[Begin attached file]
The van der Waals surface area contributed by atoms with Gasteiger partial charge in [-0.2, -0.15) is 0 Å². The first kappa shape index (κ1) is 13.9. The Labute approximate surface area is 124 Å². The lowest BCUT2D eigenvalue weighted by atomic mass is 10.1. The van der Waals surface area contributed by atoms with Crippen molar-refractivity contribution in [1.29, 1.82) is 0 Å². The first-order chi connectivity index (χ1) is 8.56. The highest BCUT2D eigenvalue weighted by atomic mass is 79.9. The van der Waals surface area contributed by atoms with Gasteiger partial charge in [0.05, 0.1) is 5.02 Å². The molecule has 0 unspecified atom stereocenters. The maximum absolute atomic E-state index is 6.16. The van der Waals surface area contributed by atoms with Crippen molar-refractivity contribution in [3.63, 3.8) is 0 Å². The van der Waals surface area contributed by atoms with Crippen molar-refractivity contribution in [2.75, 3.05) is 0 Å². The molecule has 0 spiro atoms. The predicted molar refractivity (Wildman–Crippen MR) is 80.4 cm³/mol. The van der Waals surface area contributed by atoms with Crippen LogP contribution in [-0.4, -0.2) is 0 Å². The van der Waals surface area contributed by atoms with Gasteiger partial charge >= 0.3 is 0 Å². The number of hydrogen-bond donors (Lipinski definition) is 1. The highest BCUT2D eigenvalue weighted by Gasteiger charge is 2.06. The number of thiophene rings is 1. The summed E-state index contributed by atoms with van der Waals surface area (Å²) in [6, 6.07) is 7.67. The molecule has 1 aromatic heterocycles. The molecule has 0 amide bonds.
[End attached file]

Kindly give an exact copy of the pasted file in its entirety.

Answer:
The van der Waals surface area contributed by atoms with Gasteiger partial charge in [-0.2, -0.15) is 0 Å². The first kappa shape index (κ1) is 13.9. The Labute approximate surface area is 124 Å². The lowest BCUT2D eigenvalue weighted by atomic mass is 10.1. The van der Waals surface area contributed by atoms with Crippen molar-refractivity contribution in [1.29, 1.82) is 0 Å². The first-order chi connectivity index (χ1) is 8.56. The highest BCUT2D eigenvalue weighted by atomic mass is 79.9. The van der Waals surface area contributed by atoms with Gasteiger partial charge in [0.05, 0.1) is 5.02 Å². The molecule has 0 unspecified atom stereocenters. The maximum absolute atomic E-state index is 6.16. The van der Waals surface area contributed by atoms with Crippen molar-refractivity contribution in [3.63, 3.8) is 0 Å². The van der Waals surface area contributed by atoms with Crippen molar-refractivity contribution in [2.75, 3.05) is 0 Å². The molecule has 0 spiro atoms. The predicted molar refractivity (Wildman–Crippen MR) is 80.4 cm³/mol. The van der Waals surface area contributed by atoms with Crippen LogP contribution in [-0.4, -0.2) is 0 Å². The van der Waals surface area contributed by atoms with Gasteiger partial charge >= 0.3 is 0 Å². The number of hydrogen-bond donors (Lipinski definition) is 1. The highest BCUT2D eigenvalue weighted by Gasteiger charge is 2.06. The number of thiophene rings is 1. The summed E-state index contributed by atoms with van der Waals surface area (Å²) in [6, 6.07) is 7.67. The molecule has 1 aromatic heterocycles. The molecule has 0 amide bonds.